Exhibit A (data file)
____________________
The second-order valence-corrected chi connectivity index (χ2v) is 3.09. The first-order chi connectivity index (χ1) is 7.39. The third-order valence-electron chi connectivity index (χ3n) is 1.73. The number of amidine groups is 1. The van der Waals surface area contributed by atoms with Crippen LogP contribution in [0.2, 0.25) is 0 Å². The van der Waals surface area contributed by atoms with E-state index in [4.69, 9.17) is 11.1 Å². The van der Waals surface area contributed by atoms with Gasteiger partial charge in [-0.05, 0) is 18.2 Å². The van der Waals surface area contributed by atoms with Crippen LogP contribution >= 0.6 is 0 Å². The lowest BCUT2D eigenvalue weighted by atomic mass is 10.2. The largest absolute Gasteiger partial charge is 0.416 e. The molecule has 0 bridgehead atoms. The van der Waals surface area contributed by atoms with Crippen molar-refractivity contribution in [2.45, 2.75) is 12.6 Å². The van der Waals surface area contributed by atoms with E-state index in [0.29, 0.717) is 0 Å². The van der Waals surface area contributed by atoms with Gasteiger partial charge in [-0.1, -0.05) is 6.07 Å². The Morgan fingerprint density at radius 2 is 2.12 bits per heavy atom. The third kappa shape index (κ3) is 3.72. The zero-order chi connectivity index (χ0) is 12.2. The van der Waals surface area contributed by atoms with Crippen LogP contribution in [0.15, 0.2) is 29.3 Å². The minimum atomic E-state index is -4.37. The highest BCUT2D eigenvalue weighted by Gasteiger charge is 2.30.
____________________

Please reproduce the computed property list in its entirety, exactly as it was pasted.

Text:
The second-order valence-corrected chi connectivity index (χ2v) is 3.09. The first-order chi connectivity index (χ1) is 7.39. The third-order valence-electron chi connectivity index (χ3n) is 1.73. The number of amidine groups is 1. The van der Waals surface area contributed by atoms with Crippen LogP contribution in [0.2, 0.25) is 0 Å². The van der Waals surface area contributed by atoms with E-state index in [4.69, 9.17) is 11.1 Å². The van der Waals surface area contributed by atoms with Gasteiger partial charge in [-0.05, 0) is 18.2 Å². The van der Waals surface area contributed by atoms with Crippen LogP contribution >= 0.6 is 0 Å². The lowest BCUT2D eigenvalue weighted by atomic mass is 10.2. The largest absolute Gasteiger partial charge is 0.416 e. The molecule has 0 bridgehead atoms. The van der Waals surface area contributed by atoms with Crippen molar-refractivity contribution in [2.45, 2.75) is 12.6 Å². The van der Waals surface area contributed by atoms with E-state index in [0.29, 0.717) is 0 Å². The van der Waals surface area contributed by atoms with Gasteiger partial charge in [-0.1, -0.05) is 6.07 Å². The Morgan fingerprint density at radius 2 is 2.12 bits per heavy atom. The third kappa shape index (κ3) is 3.72. The zero-order chi connectivity index (χ0) is 12.2. The van der Waals surface area contributed by atoms with Crippen LogP contribution in [0.15, 0.2) is 29.3 Å². The minimum atomic E-state index is -4.37. The highest BCUT2D eigenvalue weighted by Gasteiger charge is 2.30.